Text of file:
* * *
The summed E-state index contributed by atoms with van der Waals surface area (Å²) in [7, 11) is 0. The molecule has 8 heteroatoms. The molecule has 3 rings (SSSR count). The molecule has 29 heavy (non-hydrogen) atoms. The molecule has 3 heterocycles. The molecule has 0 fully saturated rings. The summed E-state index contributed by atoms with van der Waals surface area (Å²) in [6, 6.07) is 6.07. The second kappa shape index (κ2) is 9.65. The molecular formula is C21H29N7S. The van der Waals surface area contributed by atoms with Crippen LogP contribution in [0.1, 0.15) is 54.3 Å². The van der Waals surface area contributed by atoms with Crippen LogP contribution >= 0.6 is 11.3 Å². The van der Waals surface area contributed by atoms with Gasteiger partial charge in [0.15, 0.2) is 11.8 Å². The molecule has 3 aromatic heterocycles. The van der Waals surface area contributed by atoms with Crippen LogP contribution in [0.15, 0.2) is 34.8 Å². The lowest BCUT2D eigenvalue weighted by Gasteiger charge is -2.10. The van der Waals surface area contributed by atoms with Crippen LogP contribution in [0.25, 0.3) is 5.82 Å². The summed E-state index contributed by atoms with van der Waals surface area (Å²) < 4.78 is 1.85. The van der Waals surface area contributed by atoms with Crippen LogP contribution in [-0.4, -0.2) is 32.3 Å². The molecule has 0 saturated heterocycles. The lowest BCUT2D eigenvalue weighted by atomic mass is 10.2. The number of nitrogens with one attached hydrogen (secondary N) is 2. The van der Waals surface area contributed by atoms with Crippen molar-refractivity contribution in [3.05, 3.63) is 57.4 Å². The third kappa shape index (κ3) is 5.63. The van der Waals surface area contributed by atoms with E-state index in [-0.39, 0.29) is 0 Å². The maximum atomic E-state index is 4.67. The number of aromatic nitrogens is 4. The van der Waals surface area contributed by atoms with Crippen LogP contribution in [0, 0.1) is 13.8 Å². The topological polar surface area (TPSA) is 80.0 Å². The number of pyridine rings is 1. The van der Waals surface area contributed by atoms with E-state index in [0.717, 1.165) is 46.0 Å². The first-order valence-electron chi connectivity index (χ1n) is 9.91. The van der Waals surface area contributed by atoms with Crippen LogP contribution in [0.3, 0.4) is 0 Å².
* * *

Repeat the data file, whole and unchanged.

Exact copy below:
The summed E-state index contributed by atoms with van der Waals surface area (Å²) in [7, 11) is 0. The molecule has 8 heteroatoms. The molecule has 3 rings (SSSR count). The molecule has 29 heavy (non-hydrogen) atoms. The molecule has 3 heterocycles. The molecule has 0 fully saturated rings. The summed E-state index contributed by atoms with van der Waals surface area (Å²) in [6, 6.07) is 6.07. The second kappa shape index (κ2) is 9.65. The molecular formula is C21H29N7S. The van der Waals surface area contributed by atoms with Crippen LogP contribution in [0.1, 0.15) is 54.3 Å². The van der Waals surface area contributed by atoms with Crippen LogP contribution >= 0.6 is 11.3 Å². The van der Waals surface area contributed by atoms with Gasteiger partial charge in [0.15, 0.2) is 11.8 Å². The molecule has 3 aromatic heterocycles. The van der Waals surface area contributed by atoms with Crippen LogP contribution in [0.15, 0.2) is 34.8 Å². The lowest BCUT2D eigenvalue weighted by Gasteiger charge is -2.10. The van der Waals surface area contributed by atoms with Crippen LogP contribution in [0.25, 0.3) is 5.82 Å². The summed E-state index contributed by atoms with van der Waals surface area (Å²) < 4.78 is 1.85. The van der Waals surface area contributed by atoms with Crippen LogP contribution in [-0.4, -0.2) is 32.3 Å². The molecule has 0 saturated heterocycles. The lowest BCUT2D eigenvalue weighted by atomic mass is 10.2. The number of nitrogens with one attached hydrogen (secondary N) is 2. The van der Waals surface area contributed by atoms with Crippen molar-refractivity contribution in [3.05, 3.63) is 57.4 Å². The third kappa shape index (κ3) is 5.63. The van der Waals surface area contributed by atoms with E-state index in [-0.39, 0.29) is 0 Å². The maximum atomic E-state index is 4.67. The number of aromatic nitrogens is 4. The van der Waals surface area contributed by atoms with Crippen LogP contribution in [0, 0.1) is 13.8 Å². The topological polar surface area (TPSA) is 80.0 Å². The number of pyridine rings is 1. The van der Waals surface area contributed by atoms with E-state index in [0.717, 1.165) is 46.0 Å². The first-order valence-electron chi connectivity index (χ1n) is 9.91. The van der Waals surface area contributed by atoms with Crippen LogP contribution in [0.3, 0.4) is 0 Å².